Security compliance is no joke – it means protecting your livelihood and ensuring that your clients or customers always feel safe doing business with you.
The Department of Homeland Security’s mission is to protect the privacy of citizens, and with Ongoing Authorization there are new ways to make quick, informed decisions regarding system security.
The Federal Information Security Management Act of 2002 has typically been what drives security compliance – it requires all information system security controls to be tested every three years. The review involves a large paper-based compliance exercise which can be both wasteful and time-consuming, and only after passing that could a system be granted authority to operate… but with the quickly-evolving landscape of cybersecurity and online threats, there needed to be a quicker way to get these assessments done.
Now, the federal government is providing its departments and agencies with a tool aimed at making security authorizations more effective and efficient. National Institute of Standards and Technology guidance and Office Management Budgets memos refer to the new requirements as an “ongoing state of security”.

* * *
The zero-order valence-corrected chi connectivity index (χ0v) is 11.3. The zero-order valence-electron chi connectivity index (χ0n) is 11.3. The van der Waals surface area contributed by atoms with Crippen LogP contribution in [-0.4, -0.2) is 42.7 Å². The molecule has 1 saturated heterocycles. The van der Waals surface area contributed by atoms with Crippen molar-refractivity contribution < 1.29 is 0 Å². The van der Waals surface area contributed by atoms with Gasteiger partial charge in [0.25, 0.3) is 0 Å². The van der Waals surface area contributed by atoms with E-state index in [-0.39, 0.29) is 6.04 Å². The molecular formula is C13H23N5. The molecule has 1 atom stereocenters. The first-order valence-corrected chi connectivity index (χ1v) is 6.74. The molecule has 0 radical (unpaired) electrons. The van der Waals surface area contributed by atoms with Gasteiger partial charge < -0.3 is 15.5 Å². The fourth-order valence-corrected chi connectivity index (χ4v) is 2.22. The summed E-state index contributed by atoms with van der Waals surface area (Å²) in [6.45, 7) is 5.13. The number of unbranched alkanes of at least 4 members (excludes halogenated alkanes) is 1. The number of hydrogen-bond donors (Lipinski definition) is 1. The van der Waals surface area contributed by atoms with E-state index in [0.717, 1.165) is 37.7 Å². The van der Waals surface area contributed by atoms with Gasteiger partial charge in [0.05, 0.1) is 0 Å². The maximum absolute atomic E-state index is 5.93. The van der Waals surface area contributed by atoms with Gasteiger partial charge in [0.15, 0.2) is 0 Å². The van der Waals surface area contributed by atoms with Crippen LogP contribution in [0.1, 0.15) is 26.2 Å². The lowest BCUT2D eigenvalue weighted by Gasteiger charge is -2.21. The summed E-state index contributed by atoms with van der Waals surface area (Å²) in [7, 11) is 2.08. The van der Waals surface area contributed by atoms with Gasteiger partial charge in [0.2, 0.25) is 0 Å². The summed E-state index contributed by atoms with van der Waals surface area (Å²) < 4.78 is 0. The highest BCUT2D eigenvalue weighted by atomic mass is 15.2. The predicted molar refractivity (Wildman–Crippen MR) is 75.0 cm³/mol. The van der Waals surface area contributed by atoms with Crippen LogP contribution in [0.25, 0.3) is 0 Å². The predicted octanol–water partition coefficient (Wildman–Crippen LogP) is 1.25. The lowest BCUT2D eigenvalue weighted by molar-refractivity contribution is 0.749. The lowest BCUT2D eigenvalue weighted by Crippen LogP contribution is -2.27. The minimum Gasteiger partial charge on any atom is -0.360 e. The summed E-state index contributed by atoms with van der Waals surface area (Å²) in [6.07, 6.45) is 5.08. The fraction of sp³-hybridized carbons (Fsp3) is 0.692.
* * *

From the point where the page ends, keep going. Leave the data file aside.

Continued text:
Ongoing Authorization is a risk-based security process that provides near real-time insight into the security of an information system. Security officials can maintain an ongoing sense of awareness regarding their systems by using data feeds from the department’s Continuous Diagnostics and Mitigation program. That will result in an enhanced opportunity to make decisions based on risk levels.
The three-year security cycle is done away with in Ongoing Authorization – instead, ongoing assessments will be driven by risk-based events. The process relies on evaluating and testing controls when triggers or security events occur. An Operational Risk Management Board will review triggers when they occur to determine their impact on security controls as well as the overall risk to the system. Following the review, the Chief Information Security Officer will prepare a formal letter recommending whether or not to maintain authorization.
The DHS has worked closely with federal organizations including the Government Accountability Office to gather key requirements for OA to ensure compliance is met.
The Ongoing Authorization program is continuing to expand – 70 systems were enrolled before the end of 2014, exceeding early expectations.
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